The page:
Yesterday, the Treasury Department outlined tougher compensation rules for executives of companies participating in any of the three programs created by the Emergency Economic Stabilization Act (the bailout). The CEO, CFO, and the next three highest paid executives will be affected.
Each of the programs carries unique rules for participants, including restrictions or disincentives for use of golden parachutes, and clawbacks for some bonuses given for gains that don't materialize. In the newest program—forebodingly named the "systemically significant failing institutions programs"—the treasury's assistance means "golden parachutes will be defined more strictly to prohibit any payments to departing senior executives."
While this may momentarily cool the foreheads of irate taxpayers, there may be larger problems ahead. I recently noted that severely limiting the ability of companies to attract and retain talent would be a bad idea—that less talent in the financial markets is certainly not what we want.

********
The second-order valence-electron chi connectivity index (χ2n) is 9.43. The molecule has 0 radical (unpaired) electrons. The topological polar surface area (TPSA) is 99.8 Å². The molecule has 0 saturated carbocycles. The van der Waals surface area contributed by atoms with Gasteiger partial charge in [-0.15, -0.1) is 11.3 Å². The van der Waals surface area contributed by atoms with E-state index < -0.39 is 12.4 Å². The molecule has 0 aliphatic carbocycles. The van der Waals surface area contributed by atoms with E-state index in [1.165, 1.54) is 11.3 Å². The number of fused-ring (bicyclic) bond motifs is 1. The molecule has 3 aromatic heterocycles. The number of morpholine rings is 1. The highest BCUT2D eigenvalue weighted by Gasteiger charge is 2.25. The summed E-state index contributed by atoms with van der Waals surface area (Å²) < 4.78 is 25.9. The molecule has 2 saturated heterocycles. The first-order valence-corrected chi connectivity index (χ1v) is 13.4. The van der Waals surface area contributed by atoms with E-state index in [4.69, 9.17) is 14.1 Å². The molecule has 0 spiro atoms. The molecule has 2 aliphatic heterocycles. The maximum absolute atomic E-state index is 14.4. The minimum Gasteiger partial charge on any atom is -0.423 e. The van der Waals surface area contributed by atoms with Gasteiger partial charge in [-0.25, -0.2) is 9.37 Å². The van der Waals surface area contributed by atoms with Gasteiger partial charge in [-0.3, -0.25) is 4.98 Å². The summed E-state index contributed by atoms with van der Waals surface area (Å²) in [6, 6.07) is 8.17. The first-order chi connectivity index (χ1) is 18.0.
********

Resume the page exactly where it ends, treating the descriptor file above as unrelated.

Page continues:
The treasury's compensation rules may send Wall Street's best and brightest to hedge funds or firms that aren't participating in the bailout and may also encourage companies to pay executives through channels that are unrelated to performance, the Wall Street Journal reports.
I talked this morning with Alan Levine, a partner in New York-based law firm Morrison Cohen's executive compensation and benefits department. Levine says that it will indeed very likely be a challenge for some of these firms to keep their top performers. But Levine points out a big problem for interested defectors: "There are a lot of people out on the street right now." People who lost jobs at Lehman Brothers, Bear Stearns, and various hedge funds are all looking for work—which may cause many to keep a "wait and see" approach before defecting for firms without compensation caps, Levine says.